© Arthur Hagopian 2017
every tile has a tale to tell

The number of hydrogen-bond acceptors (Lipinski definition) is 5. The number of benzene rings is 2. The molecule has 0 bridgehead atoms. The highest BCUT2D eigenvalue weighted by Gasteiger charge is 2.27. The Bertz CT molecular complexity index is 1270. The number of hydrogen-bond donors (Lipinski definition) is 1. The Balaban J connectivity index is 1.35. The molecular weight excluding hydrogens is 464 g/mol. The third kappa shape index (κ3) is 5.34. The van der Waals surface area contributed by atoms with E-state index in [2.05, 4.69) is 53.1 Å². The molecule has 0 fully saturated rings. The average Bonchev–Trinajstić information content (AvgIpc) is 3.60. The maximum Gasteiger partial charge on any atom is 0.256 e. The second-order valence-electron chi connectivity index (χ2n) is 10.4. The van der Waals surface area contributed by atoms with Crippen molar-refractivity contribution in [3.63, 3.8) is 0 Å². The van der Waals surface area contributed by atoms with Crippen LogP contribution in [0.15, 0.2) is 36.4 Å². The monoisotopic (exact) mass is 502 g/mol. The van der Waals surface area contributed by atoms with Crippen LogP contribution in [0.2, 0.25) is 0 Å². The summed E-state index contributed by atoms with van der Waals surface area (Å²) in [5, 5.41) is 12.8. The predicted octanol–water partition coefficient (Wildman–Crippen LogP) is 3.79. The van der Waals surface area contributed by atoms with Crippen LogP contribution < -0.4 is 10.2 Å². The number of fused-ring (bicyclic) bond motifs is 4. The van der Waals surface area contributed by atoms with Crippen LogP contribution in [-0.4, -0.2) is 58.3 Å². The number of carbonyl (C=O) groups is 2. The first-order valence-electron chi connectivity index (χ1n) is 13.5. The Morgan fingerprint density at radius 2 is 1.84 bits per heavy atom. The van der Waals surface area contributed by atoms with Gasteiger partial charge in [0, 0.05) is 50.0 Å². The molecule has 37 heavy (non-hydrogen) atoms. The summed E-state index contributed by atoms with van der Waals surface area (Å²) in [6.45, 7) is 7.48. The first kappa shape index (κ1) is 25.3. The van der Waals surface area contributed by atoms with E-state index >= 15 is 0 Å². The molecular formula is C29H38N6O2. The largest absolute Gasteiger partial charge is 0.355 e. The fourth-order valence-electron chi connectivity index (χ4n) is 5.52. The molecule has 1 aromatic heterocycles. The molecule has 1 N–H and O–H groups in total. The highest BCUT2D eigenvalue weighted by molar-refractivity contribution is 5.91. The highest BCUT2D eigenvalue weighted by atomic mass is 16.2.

0ne thousand and three hundred years ago, an obscure Armenian priest knelt by the entrance to his cell, in a sprawling convent outside the walls of the Old City of Jerusalem, and composed a humble plea.      The words he used were simple, but there was nothing unpretentious in the medium he chose to convey his message: a magnificent floor mosaic of five variously colored concentric circles, measuring eight feet by 10 and studded with pert red petals.      Within the protective embrace of the smallest circle, he inscribed these memorable lines: "I, Yevsdat ( Eustacius) the priest, laid down this mosaic. You who enter this room, remember me and my brother Ghugas (Lucas), unto Christ."      Centuries passed, and Jerusalem fell under the sway of an assortment of overlords who took a perverse delight in leveling the city.      In the process, Yevsdat's prayer collapsed under the rubble of what archaeologists concluded must have been the first Armenian monastery to be built in the Holy Land.      Had it not been for a fortuitous accident, the site might have been consigned to oblivion, and the Armenian nation lost one of its most precious relics, of which there are known to be only six others in the world.      In November 1991, laborers excavating for a new highway stumbled upon the "medallion," lying across the road from the beautiful Armenian bird mosaic in the Musrara Quarter of Jerusalem unearthed a century ago. Their picks and shovels stirred up not only the dust of centuries, but also relics of a people steeped in Christian history, lore and endurance.      Among the other finds on the site were three other Armenian inscriptions, two tombstones, and one graffito on a large pottery bowl.      These join a number of other significant Armenian inscriptions recently found in the Holy Land, the most interesting of which are graffiti from Nazareth and the Sinai, which date from the first part of the fifth century, that is within decades of the invention of the alphabet, according to noted Armenologist, Prof Michael Stone.      He views the new mosaic inscription as particularly important for the light it throws on the series of mosaics bearing Armenian inscriptions discovered in Jerusalem from 1873 to the early twentieth century.      The Yevsdat inscription, written in impeccable Classical Armenian, has been virtually completely preserved. The two names mentioned in the mosaic are clearly Armenians form of their Greek counterparts.      Stone points out that even the full form "Eustathius" is very rare in Armenian usage. "No form of this name occurs in the manuscript colophons down to 1200 (Mat‘evosyan 1988), or in the indexes of proper names in the catalogues of the Mashdots Madenataran, Institute of Ancient Manuscripts in Erevan, Armenia and of the Patriarchal library in Jerusalem.      "From the fact that both names are Greek and Christian, it is perhaps possible to infer that both brothers were clerics, for it was the customary for clerics to take biblical names, or those of saints of the Church," he adds.      "The mosaic was uncovered in a carefully executed excavation and can be dated, on archeological grounds, to the second half of the seventh century, which is extremely important," Stone says.      "This date is established by coins discovered embedded in the mortar in which the floor was laid. In the mortar five coins were found, the earliest of which is of the fourth century and the latest is a Byzanto-Arab coin of the middle of the seventh century."      Stone believes the last coin is the most important since it provides a terminus post quem for the laying of the mosaic floor with the inscription.      Based on these considerations, he sees that a "date in the seventh century is reasonable for the new inscription." ----